Ontogenetically stable dimorphism in a lacertid lizard (Acanthodactylus boskianus) with tests of methodology and comments on life-history

Merav Seifan, Ariel Gilad, Keren Klass, Yehudah L. Werner

Research output: Contribution to journalArticlepeer-review

12 Scopus citations


Recent arguments in the literature prompted us to compare methods for assessing sexual dimorphism in body proportions of lacertid lizards, using Acanthodactylus boskianus. Although expressing body-part measurements as proportional to head length was the most effective method, we recommend using trunk length for the baseline as a general method for lizards. We also argue that, when aiming to assess sexual dimorphism in body proportions of lizards, if the context is ecological, all available adults should be included. However, for morphology and taxonomy, small sub-samples of the largest individuals that maximally express their genetic morphological potential should be used. In A. boskianus, the sexual dimorphism of mensural characters in adults was typical: males were larger, with relatively larger head and appendages. However, the ontogeny of this dimorphism was unusual in that the differences existed already in youth and thereafter persisted isometrically. The sexual dimorphism of meristic characters was male-biased in numbers of femoral pores and of caudal vertebrae, and female-biased in numbers of ventral plates along the trunk and of precaudal vertebrae. Size dimorphism may conceivably play a role in sex recognition because two potential visual cues (i.e. size dimorphism and dichromatism) appear to complement each other.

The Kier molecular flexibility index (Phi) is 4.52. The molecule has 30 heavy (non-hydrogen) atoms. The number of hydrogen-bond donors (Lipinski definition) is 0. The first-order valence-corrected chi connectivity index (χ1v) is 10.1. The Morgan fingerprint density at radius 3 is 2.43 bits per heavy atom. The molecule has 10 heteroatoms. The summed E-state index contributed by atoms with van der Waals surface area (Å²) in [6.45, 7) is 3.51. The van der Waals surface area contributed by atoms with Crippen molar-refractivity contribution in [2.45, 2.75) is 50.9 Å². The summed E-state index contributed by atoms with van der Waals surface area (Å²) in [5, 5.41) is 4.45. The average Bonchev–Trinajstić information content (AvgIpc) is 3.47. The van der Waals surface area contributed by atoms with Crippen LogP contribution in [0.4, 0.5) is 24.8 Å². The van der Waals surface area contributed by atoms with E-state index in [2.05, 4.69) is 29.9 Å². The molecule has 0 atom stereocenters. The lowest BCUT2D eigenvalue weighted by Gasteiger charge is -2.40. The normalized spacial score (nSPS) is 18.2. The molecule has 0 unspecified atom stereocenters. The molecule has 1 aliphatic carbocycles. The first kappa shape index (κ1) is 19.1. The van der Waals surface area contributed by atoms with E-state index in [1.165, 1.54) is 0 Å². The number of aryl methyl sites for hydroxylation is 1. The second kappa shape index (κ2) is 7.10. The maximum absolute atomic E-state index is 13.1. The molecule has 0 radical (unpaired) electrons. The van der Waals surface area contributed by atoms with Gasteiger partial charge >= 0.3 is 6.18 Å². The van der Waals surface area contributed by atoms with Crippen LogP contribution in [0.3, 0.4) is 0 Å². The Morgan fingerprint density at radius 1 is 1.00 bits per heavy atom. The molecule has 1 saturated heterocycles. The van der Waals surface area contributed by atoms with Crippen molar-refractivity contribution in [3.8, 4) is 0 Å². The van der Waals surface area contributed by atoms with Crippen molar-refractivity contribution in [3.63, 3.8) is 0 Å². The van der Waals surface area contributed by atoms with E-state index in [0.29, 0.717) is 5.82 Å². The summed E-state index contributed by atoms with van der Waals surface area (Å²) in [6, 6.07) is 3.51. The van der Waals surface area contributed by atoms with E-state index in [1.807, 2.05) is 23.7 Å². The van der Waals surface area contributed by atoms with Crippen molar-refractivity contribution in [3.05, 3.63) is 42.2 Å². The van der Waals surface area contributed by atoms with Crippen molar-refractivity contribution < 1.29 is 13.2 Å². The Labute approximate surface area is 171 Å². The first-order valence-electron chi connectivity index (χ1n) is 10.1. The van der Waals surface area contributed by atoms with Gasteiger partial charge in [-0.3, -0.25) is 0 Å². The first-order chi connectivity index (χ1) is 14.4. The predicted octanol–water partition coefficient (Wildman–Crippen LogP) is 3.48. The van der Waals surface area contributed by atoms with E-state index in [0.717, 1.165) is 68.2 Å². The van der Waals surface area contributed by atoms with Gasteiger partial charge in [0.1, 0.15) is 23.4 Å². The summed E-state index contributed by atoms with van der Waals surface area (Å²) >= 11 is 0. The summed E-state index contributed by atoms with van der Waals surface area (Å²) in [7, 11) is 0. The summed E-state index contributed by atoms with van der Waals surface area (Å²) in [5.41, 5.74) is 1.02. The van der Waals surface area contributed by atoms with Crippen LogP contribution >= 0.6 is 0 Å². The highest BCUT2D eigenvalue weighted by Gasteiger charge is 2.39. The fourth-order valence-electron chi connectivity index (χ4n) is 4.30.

Original languageAmerican English
Pages (from-to)275-288
Number of pages14
JournalBiological Journal of the Linnean Society
Issue number2
StatePublished - Jun 2009


  • Allometry
  • Isometry
  • Israel
  • Regeneration rate
  • Sexual dichromatism
  • Sexual dimorphism
  • Sinai


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